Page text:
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Jmpeijiiil ftoiiliam^itt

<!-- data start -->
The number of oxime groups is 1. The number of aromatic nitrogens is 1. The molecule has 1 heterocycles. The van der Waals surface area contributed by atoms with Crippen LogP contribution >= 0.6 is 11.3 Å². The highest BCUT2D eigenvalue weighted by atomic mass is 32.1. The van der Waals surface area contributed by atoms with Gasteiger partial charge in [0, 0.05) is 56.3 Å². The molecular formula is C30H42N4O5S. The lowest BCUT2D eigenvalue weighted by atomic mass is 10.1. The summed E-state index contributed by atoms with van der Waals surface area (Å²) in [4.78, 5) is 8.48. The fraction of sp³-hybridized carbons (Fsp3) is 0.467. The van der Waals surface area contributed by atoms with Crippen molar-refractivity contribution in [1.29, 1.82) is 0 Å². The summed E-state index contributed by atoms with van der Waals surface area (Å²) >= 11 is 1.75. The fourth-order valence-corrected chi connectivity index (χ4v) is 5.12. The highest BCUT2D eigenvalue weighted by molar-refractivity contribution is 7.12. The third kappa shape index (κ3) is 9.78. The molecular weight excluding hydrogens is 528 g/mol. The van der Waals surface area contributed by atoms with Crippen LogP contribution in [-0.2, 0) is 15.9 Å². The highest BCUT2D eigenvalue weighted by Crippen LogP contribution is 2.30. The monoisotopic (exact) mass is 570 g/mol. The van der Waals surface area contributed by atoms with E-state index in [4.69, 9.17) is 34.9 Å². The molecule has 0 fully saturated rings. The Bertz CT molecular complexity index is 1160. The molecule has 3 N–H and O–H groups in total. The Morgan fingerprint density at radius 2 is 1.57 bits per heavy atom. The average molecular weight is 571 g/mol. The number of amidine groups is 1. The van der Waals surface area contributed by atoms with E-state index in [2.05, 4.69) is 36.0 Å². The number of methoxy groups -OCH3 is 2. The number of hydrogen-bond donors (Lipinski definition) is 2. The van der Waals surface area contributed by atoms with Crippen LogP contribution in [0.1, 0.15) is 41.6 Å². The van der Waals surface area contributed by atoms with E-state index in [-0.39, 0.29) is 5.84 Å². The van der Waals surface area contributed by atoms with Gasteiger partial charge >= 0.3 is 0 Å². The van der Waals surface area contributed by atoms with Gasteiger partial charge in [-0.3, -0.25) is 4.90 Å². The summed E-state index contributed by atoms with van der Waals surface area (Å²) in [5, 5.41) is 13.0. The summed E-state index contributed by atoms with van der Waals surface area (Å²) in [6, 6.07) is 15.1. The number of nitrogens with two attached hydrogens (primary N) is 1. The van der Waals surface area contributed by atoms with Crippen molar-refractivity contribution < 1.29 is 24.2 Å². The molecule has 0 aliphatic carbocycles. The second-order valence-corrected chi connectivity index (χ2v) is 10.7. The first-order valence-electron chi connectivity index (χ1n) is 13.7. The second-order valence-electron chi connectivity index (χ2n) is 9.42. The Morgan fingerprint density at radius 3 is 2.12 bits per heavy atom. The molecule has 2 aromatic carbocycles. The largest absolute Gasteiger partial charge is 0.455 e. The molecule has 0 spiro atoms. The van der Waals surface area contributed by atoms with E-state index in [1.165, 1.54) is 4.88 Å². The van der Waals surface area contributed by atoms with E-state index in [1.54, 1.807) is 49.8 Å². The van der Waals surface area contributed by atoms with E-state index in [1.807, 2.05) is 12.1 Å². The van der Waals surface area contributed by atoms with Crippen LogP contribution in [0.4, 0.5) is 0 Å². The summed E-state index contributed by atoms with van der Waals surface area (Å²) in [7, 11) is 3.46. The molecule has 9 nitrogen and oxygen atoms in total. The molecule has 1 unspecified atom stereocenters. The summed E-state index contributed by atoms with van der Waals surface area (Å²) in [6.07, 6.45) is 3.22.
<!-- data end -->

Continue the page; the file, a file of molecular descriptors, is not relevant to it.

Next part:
Jmpeijiiil ftoiiliam^itt ♦ HOUSE OF LORDS. MONDAY. MISCELLANEOUS. The Royal assent was given by commission to a Dumber of bills, after a motion had been agreed to relative to the Hythe School of Musketry. THE IRISH CHURCH BILL. Earl GRANVILLE moved the third reading of the Irish Church Bill. The Earl of CLANCARTY moved that the bill be read a third time that day three months. He contended that the measure virtually destroyed the Established Church in one part <5f the empire, and their lordships Trould be justified in asking Her Majesty to refuse her Royal assent to it. Lord LURGAN supported the bill. Lord DERBY said he was opposed on principle both to disestablishment and disendowment, even with the amendments their lordships had introduced into the bill, for the Church in Ireland would be left with a miserable pittance which would be found insufficient for her high and holy purpose. If Lord Clancarty persisted in pressing his amendment, he would vote for it, although he advised his noble friend to throw the responsibility of rejecting the reasonable amend- ments their lordships had passed upon the House of Commons. He hoped their lordships would firmly resist any attempt on the part of the House of Com- mons to modify their amendments. After further discussion the Earl of Clancarty with- drew his amendment. Lord DERBY saicl he and other noble lords intended on Thursday to lay a protest against the bill. The bill was then read a third time, and on the question that it should pass, The Earl of DEVON moved to omit from clause 13 certain words inserted in committee which provided that existing prelates of the Irish Church should .have a right to sit in the House after the passing of the bill. After a discussion, the Earl of Devon's motion was carried by a majority of 26. A motion to insert a proviso in the 28th clause was carried by a majority of 7. The bill subsequently passed, Lord Redesdale .handing in a protest on behalf of the Earl of Derby. TUESDAY. BISHOPS' RESIGNATION BILL. The Archbishop of CANTERBURY moved the second reading of the Bishops' Resignation Bill, which he explained would, on the incapacity of any bishop, permit arrangements to be made for a coadjutor bishop, to be appointed with a right of succession, receiving a portion of the revenues of the.see. After some discussion, in which Earl Nelson, the Archbishop of York, the Duke of Somerset, the Earl of Carnarvon, the Earl of Powis, &c., &c., took part, the bill was read a second time. ASSESSED RATES BILL. The Earl of KIMBERLEY moved the second reading of the Assessed Rates Bill, briefly pointing out the hardships which had been occasioned by the abolition of compounding for the payment of rates by the Re- form Act, and explaining the manner in which the Bill practically would give the power of compounding by means of arrangements on certain authorised terms between the owners of houses and the local authori- ties. After some conversation, in which Earl Grey, Lord Denman, and Earl Granville took part, the bill was read a second time. ———— HOUSE OF COMMONS. MONDAY. THE TRADES UNION BILL. Mr. T. HUGHES withdrew the Trades Union Bill. The motion on going into committee of supply in- volved no points of public interest, and were quickly gone through. THE IRISH CHURCH BILL. The Irish Church Bill was brought down from the House of Lords with the usual message, hoping that the House would concur with the Lords' amendments. Mr. GLADSTONE gave notice that he should ask the House to consider the Lords' amendments on Thursday. Several bills were advanced a stage, and the House adjourned at 2.15 a.m. TUESDAY. CLEARANCES AT THE CUSTOM HOUSE. Mr. GRAVES asked if the Treasury now possessed the power to authorise the substitution of the owners or agent for the shipmaster in clearing a vessel at the Custom House, and if not, whether it would be pos- sible to obtain this session the necessary legal powers for dispensing with the attendance of the captain at the Custom House. Mr. AYRTON said the question was at present engag- ing the attention of the Chancellor of the Exchequer, and a bill would be introduced shortly which, among other things, would deal with the subject. THE RECENT SCANDAL AT ST. PANCRAS WORKHOUSE. Mr. GOSCHEN, in reply to Colonel Barttelot, stated that it was the intention of the :Poor Law Board to institute an inquiry into the death of Mary Allen, who lately died in tit. Pancras Workhouse under circum- stances which caused an inquest to be held. THE BINGLEY AND OTHER BOILER EXPLOSIONS. Mr. H. SHERIDAN asked if the Board of Trade had yet received a full account of the number of persons .killed and injured by the boiler explosion at Bingley, about two weeks ago whether it was true that twenty persons were killed, and nearly forty seriously injured, .and whether the Board could give information as to the loss of life and injury which had resulted from boiler explosions which had since occurred at Wheal Bassett, near Redruth, at Lord Durham's Sheerbone House Colliery, at Abergwawr Colliery, at Calderbank, and at Nuneaton. Mr. LEFEVRE said that neither the Board of Trade nor the Home Office had. received any information, and he was therefore unablt'vo confirm the accuracy of the statement made by the bon. member. CONTAGIOUS DISEASES (ANIMALS) BILL. The House then went^ aimmittea upon the Con- tagious Diseases (Anir "put-H.. In the 90th clause,,s t) 1- Sir E. BULLER moved the insertion of a provision enabling the balance of the fund raised by the cattle plague rate to be appropriated in compensation for cattle slaughtered by direction of an inspector between the 20th February and the 15th April, 1866. Sir C. ADDERLEY moved the substitution, for Sir E. Buller's amendment, of a clause enabling the bal- ance to be applied in compensation for cattle slaugh- tered between the passing of the Act 29th and 30th Victoria, 1866, and the appointment of inspectors under that act, by the direction of a person whom the owner of such cattle had reasonable ground to believe to be the authorised inspector for the execution of the Act. Mr. W. E. FORSTER opposed both proposals, and after a short debate. Sir E. BULLER withdrew his amendment in favour of that Sir C. Adderley, which, on a division, was -carried against the Government by 97 against 80. The bill passed through committee, as also did the Valuation of Property (Metropolis) Bill, and the sitting was suspended at seven o'clock. WEDNESDAY. STILLBORN CHILDREN. Dr. BREWER asked the Home Secretary if he bad any information on which he could rely as to the large and still increasing number of infants who were alleged to be buried as stillborn," and whether it was the intention of the Government to render re- gistration of sburial of such ohildren in all cases co m- pulsory. Mr. BRUCE said the information in the Home Office on the subject was very defective, but it formed an important part of an inquiry now taking place, which had been suggested by the Sanitary Commissioners. DISEASED FOREIGN CATTLE. Mr. GORE asked whether there was any truth in the statement that a large number of foreign cattle had been stopped as diseased animals atThameshaven and Brown's wharves during the last few days for what reason they had been stopped, and what steps had been taken with respect 'to future exportation. Mr. W. E. FORSTER stated that a large number of cattle had been stopped for foot and mouth disease, and it was the custom to detain and slaughter foreign cattle when found to be suffering from that disease. The disease was not however, of a fatal character, and home cattle when suffering from it were not in- terfered with. REAL ESTATE INTESTACY BILL. Mr. LOCKE KINO moved the second reading of the Real Estate Intestacy Bill. He stated that the present law was not uniform or just, and there was a strong and growing prejudice against the land de- scending to the heir at law. The law with regard to personal property was fair, just, and uniform; and the object of the present bill was to do away with the absurd distinction which existed with regard to land, and to have one uniform law applicable to both de- scriptions of property. The bill would not effect the great landed proprietors, but only those in the hands of the humbler classes, but if it did result in en- couraging a greater distribution of the land he thought it would do good. He enumerated many great and distinguished authorities who supported the principle of the measure. Mr. DICKESON seconded the motion. After some discussion and a division the bill was read a second time. LIBEL BILL. The Libel Bill was withdrawn; COUNTY CORONERS BILL. The House went into committee on this bill, and passed two clauses, one of them being amended so as to give the vote in the election to the electors on the parliamentary register instead of the freeholders only. IRISH CHURCH BILL. Sir J. PAKINGTON appealed to the First Lord of the Treasury to give up the morning sitting on Friday, so as to go on continuously with the Irish Church Bill amendments. Mr. GLADSTONE assented on condition that hon. members would postpone their notices on that day. The House adiourned at 5.55 p.m.